Planning to emerge as a Microsoft [AZ-204] Certified Developer Associate but Azure Functions is becoming a roadblock? This blog post will provide you a full overview of the Azure Functions service provided by Azure. Azure Function is a serverless compute service that enables users to run event-triggered code without having to provision or manage infrastructure. Too hard to understand? Let’s try to break it down. Firstly, Serverless means that the allocation of your resources will happen based on the need at that time and that too automatically!
In simpler terms, Azure Functions runs an event-triggered code. This means that if a particular event or a set of events occurs, then it will run code. Further, it will manage all the resources dynamically while doing that.
You can also take advantage of over 250 connectors provided by Azure Functions with Azure Logic Apps. Additionally, the data processed by Azure Functions can persist in Azure data services like Azure SQL, Azure Storage, and Document DB.
Azure provides an extensive number of Trigger templates for Azure Functions. Here are the names of some trigger templates:
- HTTPTrigger– A HTTP Trigger makes it possible to execute code by an HTTP request.
- TimerTrigger- This type of trigger proves to be beneficial if you want to perform a cleanup or other batch tasks as per a predefined schedule.
- CosmosDBTrigger– It’s this trigger that processes Azure Cosmos DB documents when they are added or updated in the collections of a NoSQL database.
- BlobTrigger– The trigger is primarily used for processing Azure Storage blobs when they are added to Containers. However, one may also use this function for image resizing.
- QueueTrigger– This trigger takes care of your messages by responding to them as they arrive in the Azure Storage queue.
- EventGridTrigger– EventGridTrigger, a trigger that responds to the events delivered to a subscription in Azure Event Grid, supports a subscription-based model for receiving events that comes with filtering—a wonderful solution for building event-based architectures.
- EventHubTrigger– As the name suggests, the trigger responds to the events that are delivered to an Azure Event Hub. It is useful in scenarios such as user experience or workflow processing, application instrumentation, and internet-of-things (IoT).
- ServiceBusQueueTrigger– This trigger listens to the message queues. By triggering this function, one can easily bind their code to other Azure Services or on-premise services.
- ServiceBusTopicTrigger– A handy trigger that allows developers to publish as well as push messages to the topic using the Service Bus Topic Message.
Working Of Azure Functions
Azure Functions lets you can program and execute snippets of code in the Azure Cloud without asking the users to manger containers or web servers. Undoubtedly, servers are present but the users don’t need to put any effort into managing them.
Multiple Language Support
Every Function provides an option of seamless local development and Continuous Integration using GitHub, BitBucket, and Visual Studio Team Services.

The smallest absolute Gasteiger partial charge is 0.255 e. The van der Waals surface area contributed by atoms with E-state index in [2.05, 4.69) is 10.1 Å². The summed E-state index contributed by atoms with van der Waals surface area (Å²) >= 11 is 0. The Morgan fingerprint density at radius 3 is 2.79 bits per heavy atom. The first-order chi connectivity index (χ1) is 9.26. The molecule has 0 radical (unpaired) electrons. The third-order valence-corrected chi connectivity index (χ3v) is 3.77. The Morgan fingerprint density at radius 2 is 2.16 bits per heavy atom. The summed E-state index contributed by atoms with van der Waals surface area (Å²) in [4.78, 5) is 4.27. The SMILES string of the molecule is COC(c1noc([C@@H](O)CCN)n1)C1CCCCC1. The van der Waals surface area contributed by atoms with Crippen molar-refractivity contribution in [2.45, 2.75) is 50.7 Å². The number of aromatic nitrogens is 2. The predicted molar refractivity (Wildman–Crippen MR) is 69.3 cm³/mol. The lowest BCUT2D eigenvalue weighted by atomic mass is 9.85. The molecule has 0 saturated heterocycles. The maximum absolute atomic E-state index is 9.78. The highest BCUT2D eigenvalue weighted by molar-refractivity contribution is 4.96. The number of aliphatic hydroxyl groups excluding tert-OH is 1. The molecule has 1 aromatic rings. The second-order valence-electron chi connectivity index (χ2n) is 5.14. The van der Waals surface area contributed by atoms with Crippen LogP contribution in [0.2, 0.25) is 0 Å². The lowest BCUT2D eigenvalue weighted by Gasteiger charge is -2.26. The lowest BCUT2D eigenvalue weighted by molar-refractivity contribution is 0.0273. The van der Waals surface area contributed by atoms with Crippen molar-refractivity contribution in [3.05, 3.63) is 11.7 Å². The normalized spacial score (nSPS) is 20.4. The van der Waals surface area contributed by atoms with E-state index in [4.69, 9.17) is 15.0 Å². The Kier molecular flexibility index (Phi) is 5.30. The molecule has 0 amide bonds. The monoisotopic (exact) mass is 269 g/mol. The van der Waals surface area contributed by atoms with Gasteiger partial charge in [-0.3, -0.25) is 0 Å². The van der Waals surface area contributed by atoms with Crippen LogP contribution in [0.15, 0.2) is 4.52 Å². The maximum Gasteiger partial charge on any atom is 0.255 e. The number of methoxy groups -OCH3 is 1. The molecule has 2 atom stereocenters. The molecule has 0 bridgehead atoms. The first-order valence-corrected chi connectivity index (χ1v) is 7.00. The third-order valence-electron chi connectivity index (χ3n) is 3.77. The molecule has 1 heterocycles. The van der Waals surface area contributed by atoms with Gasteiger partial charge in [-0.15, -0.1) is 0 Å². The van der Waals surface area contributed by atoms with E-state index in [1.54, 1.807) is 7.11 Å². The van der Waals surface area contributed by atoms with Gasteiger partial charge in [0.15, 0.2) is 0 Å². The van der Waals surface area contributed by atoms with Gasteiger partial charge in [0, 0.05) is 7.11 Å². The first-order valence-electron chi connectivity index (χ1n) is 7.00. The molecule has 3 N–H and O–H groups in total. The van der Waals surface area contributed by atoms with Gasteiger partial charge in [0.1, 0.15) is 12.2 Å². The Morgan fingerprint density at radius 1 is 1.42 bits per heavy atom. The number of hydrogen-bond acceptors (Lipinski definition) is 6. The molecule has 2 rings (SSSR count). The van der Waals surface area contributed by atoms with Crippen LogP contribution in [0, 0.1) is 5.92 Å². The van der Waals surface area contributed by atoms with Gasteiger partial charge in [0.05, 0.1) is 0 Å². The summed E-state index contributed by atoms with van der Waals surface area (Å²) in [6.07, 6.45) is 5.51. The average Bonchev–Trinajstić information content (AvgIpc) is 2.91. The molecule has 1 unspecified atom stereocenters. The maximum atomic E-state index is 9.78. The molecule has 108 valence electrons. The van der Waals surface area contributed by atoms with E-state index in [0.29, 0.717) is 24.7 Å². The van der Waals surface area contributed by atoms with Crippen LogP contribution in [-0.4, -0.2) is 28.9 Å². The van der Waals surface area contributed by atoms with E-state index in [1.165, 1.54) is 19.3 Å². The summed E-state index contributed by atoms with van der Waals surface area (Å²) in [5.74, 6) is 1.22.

Lightning-fast data access and processing
Azure Functions have made it easy to trigger code based on the data in other services in addition to accessing and operating on that data. Function bindings have enabled developers to interact with other data services and sources through their Function. Thus, allowing them not to worry about how the data flowing to and fro from a Function.
All thanks to Binding, tasks like fetching a Blob or adding a message to a queue has become as simple as reading a Blob from Function input variable or passing JSON to Function output variable.
Various triggering options
Triggering Azure Functions can be done in many ways such as, such as making changes in messages from Service Bus, HTTP triggers, Azure Storage Blob containers, Azure Queues, etc. As a result of the HTTP support, the Functions are able to react to the events that emit in virtually any SaaS (Software as a service) products supporting WebHooks. They’re easy to set up and need minimal configuration.
Benefits Of Using Azure Functions
Azure being one of the world’s biggest cloud providers gives huge advantages while using its services. One of those services is Azure Functions. Let’s take a look at the benefits of using Azure Functions.
Build Once, Deploy Anywhere – Azure Functions lets you deploy the same code to multiple targets, from pay-per-execution in the cloud to your Kubernetes cluster or IoT devices for edge computing.
Multi-Lingual Support – Azure Function supports significant languages like Java, C#, F#, Python, and more.
Pay as you go model – Azure provides a pay-as-you-go model which means you need to only pay for what you use. For Azure functions, the cost is based on the Number of Executions per month.
Swift Integration with Azure services – Azure Functions can effectively coordinate with the other Azure Services like Event Grids, Event Hubs, Azure Service Bus, Notification Hubs, etc.
Trigger-based executions – Azure Functions execute on the basis of the already configured triggers. It supports triggers like HTTP Triggers, Queue Trigger, Event Hub Trigger, and more. Since it is a trigger-based service, it runs on demand.
- Exam AZ 204 | Microsoft Certified Azure Developer Associate
- [AZ-204] Microsoft Azure Developer Associate: Everything you need to know
- Microsoft [AZ-204] Azure Developer Certification | Step-By-Step Activity Guides (Hands-On Labs)
- [AZ-104] Azure Administrator Certification Exam: Everything you need to know
- [AZ-400] Microsoft Certified Azure DevOps Beginner
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